Section 30-9-ll(B), N.M.S.A.1978 defines CSP II (criminal sexual penetration in the second degree) to include CSP perpetrated “by the use of force or coercion when the perpetrator is aided or abetted by one or more persons . . . .” We discuss the meaning of the aiding and abetting language in this statute.
At a consolidated trial, Orosco was convicted of CSP II. Sena and Urioste were convicted of being accessories to Orosco’s offense, and Urioste was also convicted of criminal sexual contact of a minor. Separate appeals were taken. Sena’s and Urioste’s appeals were previously consolidated; Orosco’s appeal is hereby consolidated with the appeals of his co-defendants at trial.
Defendants suggest the trial proceedings raise a serious question concerning ineffective assistance of counsel. They arrive at this suggestion by combing the trial record for items that might possibly support the suggestion. The legal standard for determining ineffective assistance of counsel is whether the trial, considered as a whole, is a mockery of justice, a sham or a farce. State v. Trivitt, 89 N.M. 162, 548 P.2d 442 (1976). Under this standard, the ineffective assistance of counsel claim is without merit. We suggest that the appellate public defender heed the following: “It is relatively easy for different counsel on an appealed case to differ on trial tactics used during the trial of a cause. Hindsight is not always better than foresight in the course of litigation from beginning to end.” State v. Trivitt, supra.
Section 30-9-ll(B), supra, refers to the perpetrator being aided or abetted by one or more persons. The approved jury instruction, U.J.I. Crim. 9.49, does not refer to aider or abettor. The instruction requires the defendant (Orosco) to have “acted with the help or encouragement of one or more persons . . . .”
Orosco asserts: “Help-or encouragement is not enough to aggravate a criminal sexual penetration to a second degree offense. The helpers or encouragers must also have intended the crime to be committed for them to be aiders or abettors.” Thus, Orosco contends that his guilt of CSP II depends upon the intent of aiders or abettors, that to be an aider or abettor one must have intended that the CSP offense be committed. Since U.J.I. Crim. 9.49 fails to instruct on the intent of the aiders or abettors, Orosco contends his conviction must be reversed for failure to include the aider’s or abettor’s intent as an element of the CSP offense that Orosco committed. We disagree.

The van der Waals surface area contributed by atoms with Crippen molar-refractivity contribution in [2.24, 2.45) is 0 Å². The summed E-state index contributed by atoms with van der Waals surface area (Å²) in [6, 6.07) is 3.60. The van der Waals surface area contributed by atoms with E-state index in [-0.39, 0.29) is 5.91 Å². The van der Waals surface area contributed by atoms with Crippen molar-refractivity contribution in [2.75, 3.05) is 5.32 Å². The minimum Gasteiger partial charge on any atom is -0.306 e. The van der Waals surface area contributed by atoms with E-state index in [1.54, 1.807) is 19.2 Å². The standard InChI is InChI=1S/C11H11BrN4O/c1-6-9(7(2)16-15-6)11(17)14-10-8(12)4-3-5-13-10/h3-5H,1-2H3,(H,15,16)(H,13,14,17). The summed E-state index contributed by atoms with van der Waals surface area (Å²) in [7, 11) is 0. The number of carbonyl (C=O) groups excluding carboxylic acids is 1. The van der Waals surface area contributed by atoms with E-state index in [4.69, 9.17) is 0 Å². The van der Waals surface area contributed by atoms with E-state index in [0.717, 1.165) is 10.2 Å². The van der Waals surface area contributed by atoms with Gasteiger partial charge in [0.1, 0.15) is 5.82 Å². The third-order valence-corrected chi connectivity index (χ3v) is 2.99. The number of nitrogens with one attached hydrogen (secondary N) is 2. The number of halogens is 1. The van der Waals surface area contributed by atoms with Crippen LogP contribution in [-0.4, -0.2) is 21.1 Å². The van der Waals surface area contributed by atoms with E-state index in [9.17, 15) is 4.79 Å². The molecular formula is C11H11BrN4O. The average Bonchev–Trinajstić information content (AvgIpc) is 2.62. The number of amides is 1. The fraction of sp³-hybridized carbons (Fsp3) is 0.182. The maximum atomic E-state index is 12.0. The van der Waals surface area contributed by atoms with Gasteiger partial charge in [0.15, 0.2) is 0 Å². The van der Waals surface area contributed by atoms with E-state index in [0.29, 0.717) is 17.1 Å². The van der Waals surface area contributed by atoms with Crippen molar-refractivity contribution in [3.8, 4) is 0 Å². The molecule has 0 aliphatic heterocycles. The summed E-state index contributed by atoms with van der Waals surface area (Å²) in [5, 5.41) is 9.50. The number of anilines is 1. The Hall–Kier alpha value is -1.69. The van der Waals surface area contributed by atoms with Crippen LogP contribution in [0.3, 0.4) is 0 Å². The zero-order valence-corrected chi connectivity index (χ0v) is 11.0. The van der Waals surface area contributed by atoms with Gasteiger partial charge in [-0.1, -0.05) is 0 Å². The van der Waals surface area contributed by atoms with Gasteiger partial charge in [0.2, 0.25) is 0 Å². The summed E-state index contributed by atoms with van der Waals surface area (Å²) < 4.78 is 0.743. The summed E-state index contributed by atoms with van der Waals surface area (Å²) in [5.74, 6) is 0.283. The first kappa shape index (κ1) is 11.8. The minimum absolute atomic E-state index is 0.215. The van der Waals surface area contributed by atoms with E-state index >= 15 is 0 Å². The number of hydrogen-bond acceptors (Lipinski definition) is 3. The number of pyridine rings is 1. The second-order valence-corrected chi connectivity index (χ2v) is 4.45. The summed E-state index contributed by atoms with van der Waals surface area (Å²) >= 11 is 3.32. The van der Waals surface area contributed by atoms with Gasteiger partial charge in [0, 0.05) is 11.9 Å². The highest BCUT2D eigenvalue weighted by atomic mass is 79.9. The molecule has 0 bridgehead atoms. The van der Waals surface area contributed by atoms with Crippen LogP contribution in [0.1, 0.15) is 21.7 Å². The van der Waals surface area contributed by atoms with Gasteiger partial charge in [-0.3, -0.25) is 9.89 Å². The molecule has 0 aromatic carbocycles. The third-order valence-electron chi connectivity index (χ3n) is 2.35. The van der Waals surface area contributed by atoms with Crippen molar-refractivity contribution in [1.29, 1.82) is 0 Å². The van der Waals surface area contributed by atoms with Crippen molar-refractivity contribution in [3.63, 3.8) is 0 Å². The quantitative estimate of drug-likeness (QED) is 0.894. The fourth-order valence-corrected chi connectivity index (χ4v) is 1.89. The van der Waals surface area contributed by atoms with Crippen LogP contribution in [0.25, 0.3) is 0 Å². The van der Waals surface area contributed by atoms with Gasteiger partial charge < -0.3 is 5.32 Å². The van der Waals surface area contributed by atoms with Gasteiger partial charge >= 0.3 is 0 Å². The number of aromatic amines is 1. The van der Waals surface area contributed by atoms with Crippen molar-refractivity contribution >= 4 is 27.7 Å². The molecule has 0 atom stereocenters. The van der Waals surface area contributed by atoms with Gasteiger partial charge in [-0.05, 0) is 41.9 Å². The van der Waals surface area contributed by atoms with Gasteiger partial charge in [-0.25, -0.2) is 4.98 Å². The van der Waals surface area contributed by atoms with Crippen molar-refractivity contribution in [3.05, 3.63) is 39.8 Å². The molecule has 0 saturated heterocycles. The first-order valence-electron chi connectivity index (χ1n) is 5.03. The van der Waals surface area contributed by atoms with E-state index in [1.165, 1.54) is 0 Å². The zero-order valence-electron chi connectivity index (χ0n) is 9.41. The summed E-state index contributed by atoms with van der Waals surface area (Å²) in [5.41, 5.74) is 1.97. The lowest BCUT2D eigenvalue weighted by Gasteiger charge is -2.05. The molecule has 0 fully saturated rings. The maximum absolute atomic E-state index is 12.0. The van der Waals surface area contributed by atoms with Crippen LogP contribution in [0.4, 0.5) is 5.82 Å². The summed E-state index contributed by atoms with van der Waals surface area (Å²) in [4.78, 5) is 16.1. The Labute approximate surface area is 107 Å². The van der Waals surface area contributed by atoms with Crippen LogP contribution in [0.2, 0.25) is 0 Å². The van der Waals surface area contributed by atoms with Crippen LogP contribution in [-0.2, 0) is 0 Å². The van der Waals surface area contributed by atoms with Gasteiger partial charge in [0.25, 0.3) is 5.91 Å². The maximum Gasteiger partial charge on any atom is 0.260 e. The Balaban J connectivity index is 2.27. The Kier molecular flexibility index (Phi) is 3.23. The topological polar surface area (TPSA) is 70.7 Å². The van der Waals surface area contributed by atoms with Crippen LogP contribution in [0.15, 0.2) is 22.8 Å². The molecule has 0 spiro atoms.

Orosco’s argument is based on the view that the reference to aiding and abetting in § 30-9-ll(B), supra, was used in a technical legal sense. The correct view of the statutory aiding or abetting, is stated in the Committee Commentary to U.J.I. Crim. 9.08. The Commentary states:
The committee was of the opinion that the legislative use of the terms “aided and abetted” to describe the aggravated offense was not intended to involve consideration of complicated issues of the necessary criminal intent for an accessory. The culpability of the defendant for this aggravated charge of criminal sexual contact does not depend upon the intention of another entertained without his knowledge; it is the intention of the defendant and the effect of the assistance which is controlling.
*506The committee considered whether the statute must be construed to require that the aiding and abetting be an assist to the force or coercion. The committee decided that the help or encouragement provided the defendant by another may be an assist to any element of the unlawful contact. The gravamen of the offense is the use of another as a tool in the perpetration of the crime.
Therefore, the committee was of the opinion that the element of aided and abetted was properly stated by the phrase “acted with the help or encouragement of one or more persons.” The committee noted that the legislature was expressing concern for the victim by including this element as an aggravating factor. A sexual assault by persons acting in concert poses a greater threat to a victim’s physical and mental safety than an assault by a single defendant.
The trial court’s instruction concerning Orosco, which was based on U.J.I. Crim. 9.49, was correct because the intent of the aider or the helper was not an element of Orosco’s crime.
Sena and Urioste contend the jury was not instructed on the intent required of an aider or abettor. Consistent with the Use Note to U.J.I. Crim. 28.30, the jury was instructed as to the essential elements of Orosco’s CSP II offense. In addition, U.J.I. Crim. 28.30 was given. This instruction requires that the defendants (Sena and Urioste) intended that Orosco’s crime be committed. The jury was instructed in accordance with the approved instructions. Sena and Urioste complain that the required intent, for their accessory crimes, was not included in the instruction setting forth the elements of CSP II. Such was not required. Instructions are to be considered as a whole. State v. Rhea, 86 N.M. 291, 523 P.2d 26 (Ct.App.1974). When so considered, there was no deficiency in the instructions concerning the intent required of Sena and Urioste.
The judgments and sentences are affirmed.
IT IS SO ORDERED.
HENDLEY and HERNANDEZ, JJ., concur.